18. Bob Kerfuffle says:

    As I noted in my submission to Matt, MUNGOPARK, once you have used up the MUNG, contains OpARK, an anagram of OKRA.

    I had solved the puzzle by using the K, L, M, N, (___), P theory.

    Two things: My only write over was at 32 D, “I shoulda known that!” To me, that cues D’oh!, whereas Duh! would be clued by “You shoulda known that!”

    Also: clearly MUNGO PARK is a fictional character — what an impossible name! I can understand how Matt could create a fictional Wikipedia page for him, but how on earth did Matt put that same entry in my 1975 “New Columbia Encyclopedia”?

  19. Al says:

    Managed to come with OKRA yesterday. I almost sent in LEEK because LEEP was in the grid, thinking that was what KP referred to. Glad I held off.

    I highly recommend TC Boyle’s early novel, “Water Music” for a wonderfully entertaining account (historical fiction) of Mungo Park’s explorations of Africa.

  20. Noam D. Elkies says:

    I sent in OKRA as well, for reasons noted by previous posters. I too had to look up that explorer’s name, and also complained about 32D:DUH vs. D’oh, and questioned “mung” as opposed to “mung bean”.

    Note that the other four theme entries place the four-letter word in the four available spots within a 9-letter string. I thus thought at first that the central Mungo Park would reveal the theme in some other way, but eventually settled for “mung” working in the same way — which has the advantage that it’s in place alphabetically and in yet a fifth different spot in its 9-letter string, but the disadvantage that it’s not hidden (as noted) and leaves the sixth spot unclaimed.

    If there were a sixth theme entry to complete the pattern, it might be clued “committed apostasy in ancient Egypt?” [answer = rot13 of "sbefbbx En"].

  21. reid says:

    i also sent in Okra based on the missing O alphabetically. Wasn’t feeling too confident about it at the time, but I’m feeling a little better knowing no one could come up with anything better.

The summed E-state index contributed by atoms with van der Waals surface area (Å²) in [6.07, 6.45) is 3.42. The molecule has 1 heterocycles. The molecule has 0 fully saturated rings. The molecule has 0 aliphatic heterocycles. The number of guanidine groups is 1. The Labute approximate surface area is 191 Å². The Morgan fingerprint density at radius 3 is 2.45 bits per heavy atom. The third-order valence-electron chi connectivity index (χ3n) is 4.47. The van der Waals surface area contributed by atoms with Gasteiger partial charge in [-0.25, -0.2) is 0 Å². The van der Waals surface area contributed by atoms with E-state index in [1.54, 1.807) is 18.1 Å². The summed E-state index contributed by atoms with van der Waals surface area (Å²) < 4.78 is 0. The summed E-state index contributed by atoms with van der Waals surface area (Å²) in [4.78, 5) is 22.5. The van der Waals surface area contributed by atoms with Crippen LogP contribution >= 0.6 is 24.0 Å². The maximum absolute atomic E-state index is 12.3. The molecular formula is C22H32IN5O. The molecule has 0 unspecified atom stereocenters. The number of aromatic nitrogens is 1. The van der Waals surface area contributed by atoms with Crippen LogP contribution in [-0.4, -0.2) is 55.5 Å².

22. Matt Gaffney says:

    218 correct answers this week for OKRA. Dan F. is right — do your “K-P” duty by finding the missing four-letter vegetable from the sequence of (K)ALE, (L)EEK, (M)UNG, (N)ORI and (P)EAS.

  23. MountainManZach says:

    I got an extra hint when I misspelled Tommy’s name laSORTa, so I thought, aha! Sort the vegetables somehow! And there it was.

    Also for those unfamiliar with mung beans:
    http://www.youtube.com/watch?v=fit7WFRb_iw

  24. Aaron says:

    @Charles: Correct.

    As for getting OKRA via alternative means, I’ll take it.

  25. PJ says:

    I also thought Okra because it was the missing letter in the K-P string. Did Pfc. Okra get KP duty for going AWOL?

  26. Matt Gaffney says:

    Matthew G. — that is an interesting find! It doesn’t address the other four theme entries so I can’t accept it as an alt-answer, but it is neat.

    Aaron — I was a bit concerned that some might not have heard of MUNG (that was the reason for my instructions disclaimer), but I figured that if you see the K-L-?-N-P link you know you’re looking for a four-letter vegetable in MUNGO PARK that starts with M, so a solver would at least Google MUNG to see if it’s something.

    Charles — in almost any group of five anythings, you can find a way that one is not like the other!

  27. cybergoober says:

    In addition to the missing O-veggie, I sought justification for an OKRA answer in the grid. There are eye-catching clusters of four O’s in the NW and NE corners, and there is a K, R, and A adjacent to each cluster. A sign from the heavens that okra is the winner. Vegetable tic-tac-toe.

  28. *David* says: